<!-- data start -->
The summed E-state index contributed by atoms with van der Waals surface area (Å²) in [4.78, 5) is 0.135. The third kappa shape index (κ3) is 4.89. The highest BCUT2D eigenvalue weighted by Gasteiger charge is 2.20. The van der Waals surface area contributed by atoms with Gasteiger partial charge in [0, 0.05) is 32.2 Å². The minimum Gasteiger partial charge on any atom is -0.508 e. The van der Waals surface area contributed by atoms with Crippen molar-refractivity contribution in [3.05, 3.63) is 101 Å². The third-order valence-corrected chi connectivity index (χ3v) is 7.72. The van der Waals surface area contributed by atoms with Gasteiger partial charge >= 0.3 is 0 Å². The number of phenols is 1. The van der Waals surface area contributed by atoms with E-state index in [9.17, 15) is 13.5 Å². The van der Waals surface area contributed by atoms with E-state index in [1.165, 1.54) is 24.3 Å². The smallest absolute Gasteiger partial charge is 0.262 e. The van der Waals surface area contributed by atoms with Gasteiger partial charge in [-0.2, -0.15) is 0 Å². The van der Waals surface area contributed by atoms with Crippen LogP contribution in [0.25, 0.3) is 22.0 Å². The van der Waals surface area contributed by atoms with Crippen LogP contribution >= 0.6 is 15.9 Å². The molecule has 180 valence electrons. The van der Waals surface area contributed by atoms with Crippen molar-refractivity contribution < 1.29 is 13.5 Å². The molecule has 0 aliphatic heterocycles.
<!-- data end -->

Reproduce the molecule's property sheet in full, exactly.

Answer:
The summed E-state index contributed by atoms with van der Waals surface area (Å²) in [4.78, 5) is 0.135. The third kappa shape index (κ3) is 4.89. The highest BCUT2D eigenvalue weighted by Gasteiger charge is 2.20. The van der Waals surface area contributed by atoms with Gasteiger partial charge in [0, 0.05) is 32.2 Å². The minimum Gasteiger partial charge on any atom is -0.508 e. The van der Waals surface area contributed by atoms with Crippen molar-refractivity contribution in [3.05, 3.63) is 101 Å². The third-order valence-corrected chi connectivity index (χ3v) is 7.72. The van der Waals surface area contributed by atoms with Gasteiger partial charge >= 0.3 is 0 Å². The number of phenols is 1. The van der Waals surface area contributed by atoms with E-state index in [9.17, 15) is 13.5 Å². The van der Waals surface area contributed by atoms with E-state index in [1.165, 1.54) is 24.3 Å². The smallest absolute Gasteiger partial charge is 0.262 e. The van der Waals surface area contributed by atoms with Gasteiger partial charge in [-0.2, -0.15) is 0 Å². The van der Waals surface area contributed by atoms with Crippen LogP contribution in [0.25, 0.3) is 22.0 Å². The van der Waals surface area contributed by atoms with Crippen LogP contribution >= 0.6 is 15.9 Å². The molecule has 180 valence electrons. The van der Waals surface area contributed by atoms with Crippen molar-refractivity contribution < 1.29 is 13.5 Å². The molecule has 0 aliphatic heterocycles.